It is 2017 and the newly elected President of the United States of America is apologizing to the world for its contribution to environmental injustices at home and globally. Could this happen? Should it happen?

There is a long list of historic environmental injustices that the nation has inflicted upon its own peoples and cultures, and globally. Environmental racism, where environmental laws, policies and practices have differentially affected individuals, groups of communities based on race or colour, the watered down approach of American companies towards corporate social responsibility, and its significant contribution towards climate change all form part of a shameful record.

At home, over the last few decades, the nation has experienced unprecedented extreme weather conditions – droughts, floods, hurricanes. It doesn’t take much to see the strain on the faces of citizens who are having to move from their communities and sell their businesses. For some, the sense of helplessness is too much to bear. Do we really know the consequences for the nation on the mental health of its citizens?

The United States of America is a proud nation. A courageous nation. But it must be honest with itself. Its future must be based on mutual respect, mutual resolve and mutual responsibility. The damaging and dangerous notions, fantasies and myths of American exceptionalism and Manifest Destiny that continue to influence political ideology must be confined to history.

The nation can look to its former Presidents for good examples of environmental leadership. It was Theodore Roosevelt who recognized that the environment had a direct connection to democratic ideals and that the conservation of natural resources was a duty we owe to our children and our children’s children.

Patriotism demands embracing a sense of belonging to a community and showing an allegiance through meeting its moral obligation to make amends for a nation’s past wrongs. Only by willingly acknowledging its responsibility for discharging its moral obligations to apologize can the nation take pride in itself, restore and maintain its dignity and self-esteem.

The nation’s courage must no diminish. This is not the time for soft mindedness. Through investing in, and redefining its spiritual and moral values, the nation can find new ways to communicate with the peoples of the world, to be better understood, and to right the wrongs of the past.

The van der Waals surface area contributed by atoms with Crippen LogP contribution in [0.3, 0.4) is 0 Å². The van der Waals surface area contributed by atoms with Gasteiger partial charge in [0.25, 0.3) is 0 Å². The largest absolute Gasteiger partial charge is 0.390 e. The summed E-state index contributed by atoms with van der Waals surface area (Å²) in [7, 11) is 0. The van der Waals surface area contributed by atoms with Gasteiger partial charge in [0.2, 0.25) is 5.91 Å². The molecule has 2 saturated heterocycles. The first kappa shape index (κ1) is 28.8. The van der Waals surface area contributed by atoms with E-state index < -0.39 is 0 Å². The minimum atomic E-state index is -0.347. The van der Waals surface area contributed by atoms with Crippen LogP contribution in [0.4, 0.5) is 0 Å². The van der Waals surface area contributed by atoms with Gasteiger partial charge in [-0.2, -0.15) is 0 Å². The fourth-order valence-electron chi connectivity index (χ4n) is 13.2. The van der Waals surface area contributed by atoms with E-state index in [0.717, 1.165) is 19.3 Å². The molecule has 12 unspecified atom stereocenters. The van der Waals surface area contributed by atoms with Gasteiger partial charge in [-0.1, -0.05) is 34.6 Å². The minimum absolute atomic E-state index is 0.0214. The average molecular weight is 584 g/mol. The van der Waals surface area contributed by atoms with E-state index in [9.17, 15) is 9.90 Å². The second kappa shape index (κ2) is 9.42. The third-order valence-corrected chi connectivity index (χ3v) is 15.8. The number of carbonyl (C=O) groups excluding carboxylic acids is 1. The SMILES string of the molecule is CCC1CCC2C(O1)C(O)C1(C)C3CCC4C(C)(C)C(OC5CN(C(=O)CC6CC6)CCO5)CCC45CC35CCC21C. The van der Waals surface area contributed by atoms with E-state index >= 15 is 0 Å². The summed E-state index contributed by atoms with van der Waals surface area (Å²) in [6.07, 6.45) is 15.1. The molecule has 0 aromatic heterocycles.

Looking out over Bristol harbour in the south west of England, I ponder the statement Dan Bloom makes in his Washington Post article, ‘Climate change has created a new literary genre’

Having spent over 20 years advising businesses and Government on environmental issues, I have witnessed the shifts in opinion of what are considered to be the environmental issue of the day on a local to global scale. To motivate and accelerate change for the better in society requires energy, dialogue and understanding. And environmental concerns are no different.

I strongly believe cli-fi has enormous potential to engage a global audience on the many issues around climate change and make a real difference. However, I agree with Nathaniel Rich that to achieve this would require a shift in the perspective of writers from an exclusively western, wealthy nation perspective.

The cultural background of cli-fi writers and their stories is fundamental to getting the message across. Where can the faith perspectives be found? Who is engaging on the multi-cultural dimension of the effects of climate change? Has global politics and law slipped under the radar? Yes, getting the science broadly right is important but let’s not forget these other factors that will ultimately shape how we can adjust to the consequences of climate change and survive alongside each other as a species on Earth. Cli-fi has a responsibility to communicate a sense of reality but also to deliver a message of inclusiveness and optimism. It still has some way to go to be accepted as a genre that can make the difference but by those involved with the genre seriously engaging with the issues beyond their cultural background and experiences it’s just possible we can get there.